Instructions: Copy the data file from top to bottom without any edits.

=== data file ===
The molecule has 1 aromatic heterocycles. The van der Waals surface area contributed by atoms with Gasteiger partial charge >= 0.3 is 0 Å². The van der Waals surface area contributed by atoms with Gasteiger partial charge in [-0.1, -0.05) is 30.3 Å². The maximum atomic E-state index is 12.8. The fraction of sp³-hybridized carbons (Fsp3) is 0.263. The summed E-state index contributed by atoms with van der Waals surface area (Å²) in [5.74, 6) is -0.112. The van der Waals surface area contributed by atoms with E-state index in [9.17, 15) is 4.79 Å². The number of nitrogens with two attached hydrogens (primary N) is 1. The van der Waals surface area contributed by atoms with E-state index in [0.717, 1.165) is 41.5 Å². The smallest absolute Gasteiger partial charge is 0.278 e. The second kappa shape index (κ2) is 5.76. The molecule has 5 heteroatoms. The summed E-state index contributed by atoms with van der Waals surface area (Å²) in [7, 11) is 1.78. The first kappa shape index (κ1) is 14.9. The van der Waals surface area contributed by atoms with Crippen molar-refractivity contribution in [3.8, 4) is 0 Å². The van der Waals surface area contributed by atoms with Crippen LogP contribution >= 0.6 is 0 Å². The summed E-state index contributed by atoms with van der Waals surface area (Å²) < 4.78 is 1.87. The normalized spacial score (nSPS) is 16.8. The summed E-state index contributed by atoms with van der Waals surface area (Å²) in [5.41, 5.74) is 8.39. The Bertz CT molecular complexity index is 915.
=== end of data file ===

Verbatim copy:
The molecule has 1 aromatic heterocycles. The van der Waals surface area contributed by atoms with Gasteiger partial charge >= 0.3 is 0 Å². The van der Waals surface area contributed by atoms with Gasteiger partial charge in [-0.1, -0.05) is 30.3 Å². The maximum atomic E-state index is 12.8. The fraction of sp³-hybridized carbons (Fsp3) is 0.263. The summed E-state index contributed by atoms with van der Waals surface area (Å²) in [5.74, 6) is -0.112. The van der Waals surface area contributed by atoms with E-state index in [9.17, 15) is 4.79 Å². The number of nitrogens with two attached hydrogens (primary N) is 1. The van der Waals surface area contributed by atoms with E-state index in [0.717, 1.165) is 41.5 Å². The smallest absolute Gasteiger partial charge is 0.278 e. The second kappa shape index (κ2) is 5.76. The molecule has 5 heteroatoms. The summed E-state index contributed by atoms with van der Waals surface area (Å²) in [7, 11) is 1.78. The first kappa shape index (κ1) is 14.9. The van der Waals surface area contributed by atoms with Crippen molar-refractivity contribution in [3.8, 4) is 0 Å². The van der Waals surface area contributed by atoms with Crippen LogP contribution >= 0.6 is 0 Å². The summed E-state index contributed by atoms with van der Waals surface area (Å²) < 4.78 is 1.87. The normalized spacial score (nSPS) is 16.8. The summed E-state index contributed by atoms with van der Waals surface area (Å²) in [5.41, 5.74) is 8.39. The Bertz CT molecular complexity index is 915.